The main thing they need to improve from DA2 is the coherence of the system. They need to work out what they want and then construct the system to do exactly that. So for instance, if you want an aggro-based combat system don’t fling random enemies in from random directions, don’t have the tank’s crowd control abilities on long cooldowns, and don’t have the tank’s stamina regeneration mechanic be essentially nonexistent. If you want a system based on cross-class combos, make sure it is comfortable for the player to control at least three characters in battle. If you want to make it necessary to delegate most of your party control for the AI, don’t have abilities with long cooldowns because the only way to stop the AI using them at inappropriate moments is to never let the AI use them.

    Most of the DA2 mechanics were not individually bad, but they did not go well together, and made an incoherent impression.

  24. StingingVelvet says:

    Honestly they should split the series. Go total Mass Effect with swords and spells for a multplatform release and then also make a tactical RPG set in the same world for PC and iOS on a smaller budget.

    I can’t be the only person that likes both styles of game. Then both camps can have their Dragon Age, both would probably be totally profitable and actually catered to their audiences rather than this mixture shit they keep trying. Also they could share a marketing budget.

    • Meat Circus says:

      With judicious use of an enhanced tactics system and RTwP and different camera angles, I absolutely think it would be possible to design a game that could be played either way.

      It would require a commitment to the design process that modern-era Bioware seem to lack, however.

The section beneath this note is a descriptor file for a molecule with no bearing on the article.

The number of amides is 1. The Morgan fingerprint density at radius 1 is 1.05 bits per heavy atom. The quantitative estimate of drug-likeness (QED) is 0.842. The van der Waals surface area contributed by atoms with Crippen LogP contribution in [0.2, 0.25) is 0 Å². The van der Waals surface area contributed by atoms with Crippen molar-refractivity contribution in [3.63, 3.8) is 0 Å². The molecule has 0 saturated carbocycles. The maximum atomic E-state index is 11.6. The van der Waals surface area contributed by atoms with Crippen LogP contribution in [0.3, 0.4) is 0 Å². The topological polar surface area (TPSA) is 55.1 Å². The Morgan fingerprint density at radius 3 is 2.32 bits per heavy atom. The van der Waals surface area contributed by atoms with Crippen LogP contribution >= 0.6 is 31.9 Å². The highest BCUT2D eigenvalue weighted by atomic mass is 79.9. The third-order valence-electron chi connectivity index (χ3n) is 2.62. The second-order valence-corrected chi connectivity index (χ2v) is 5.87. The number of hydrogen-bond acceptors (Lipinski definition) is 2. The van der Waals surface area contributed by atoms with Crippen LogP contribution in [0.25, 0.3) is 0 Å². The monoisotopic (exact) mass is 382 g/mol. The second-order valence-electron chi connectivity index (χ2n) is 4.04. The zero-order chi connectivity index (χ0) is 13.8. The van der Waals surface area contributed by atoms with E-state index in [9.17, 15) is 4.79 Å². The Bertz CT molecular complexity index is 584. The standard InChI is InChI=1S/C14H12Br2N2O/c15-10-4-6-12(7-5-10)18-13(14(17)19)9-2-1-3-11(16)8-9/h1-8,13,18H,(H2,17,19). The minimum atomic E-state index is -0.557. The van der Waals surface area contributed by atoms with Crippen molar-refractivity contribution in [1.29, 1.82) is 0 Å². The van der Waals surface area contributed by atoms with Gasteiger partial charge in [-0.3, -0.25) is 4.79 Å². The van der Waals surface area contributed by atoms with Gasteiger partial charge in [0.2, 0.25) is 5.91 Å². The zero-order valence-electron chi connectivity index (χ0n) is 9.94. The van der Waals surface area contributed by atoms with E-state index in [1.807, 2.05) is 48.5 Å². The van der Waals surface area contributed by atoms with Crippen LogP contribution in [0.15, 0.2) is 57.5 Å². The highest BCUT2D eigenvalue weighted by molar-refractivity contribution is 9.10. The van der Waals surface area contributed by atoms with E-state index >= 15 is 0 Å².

25. Morlock says:

    I don’t get it. Fans have been providing feedback since the very first days after launch. Bioware already explicitly asked fans for further feedback at least once. They still don’t know what they want to do? It feels as if my girlfriend told me to wash my feet and I kept asking “no seriously, what do you REALLY want?” Clean your dirty feet, Bioware.

    Disclaimer: My feet are alright.

  26. Turkey says:

    Umm.. maybe give that “spiritual successor to baldur’s gate” thing a shot again? Wasn’t that the point of creating this whole franchise?

  27. UnravThreads says:

    As someone who put 150+hrs into DA:O and 30+ into DA2…

    I want more DA2. Sorry, but I do. If they corrected the flaws with it (over-use of certain areas, for example), then it could be one of the best RPGs we’ve had in the past few years.

    • Grygus says:

      You want more of the game that held your attention one-fifth as long. Play it a second time; how about that?

  28. Arona Daal says:

    More diverse Enemies than DA 1 ,More unique locations, Control Zones for Front Line Fighters.

    Learn from the spiritual Daddy :

    Baldurs Gate 2 :
    Enemies : Mindblasting illithids,Myconoids,Dopplegangers,Ifrits,Liches,Mimics,crazy Dudes inside Machines,Driders and and and

    Locations ranging from Underwater Cities to Extraplanar Prisons.

    DA 1 :
    Melee attacker ; Ranged attacker ; Magic Ranged attacker ;hardly special Attacks or Abilities

    Locations :one boring Realm + some Tunnels under it ,ah yes, and the Veil or whatever it was called

  29. MrDreadlock says:

    Make it first person shooter!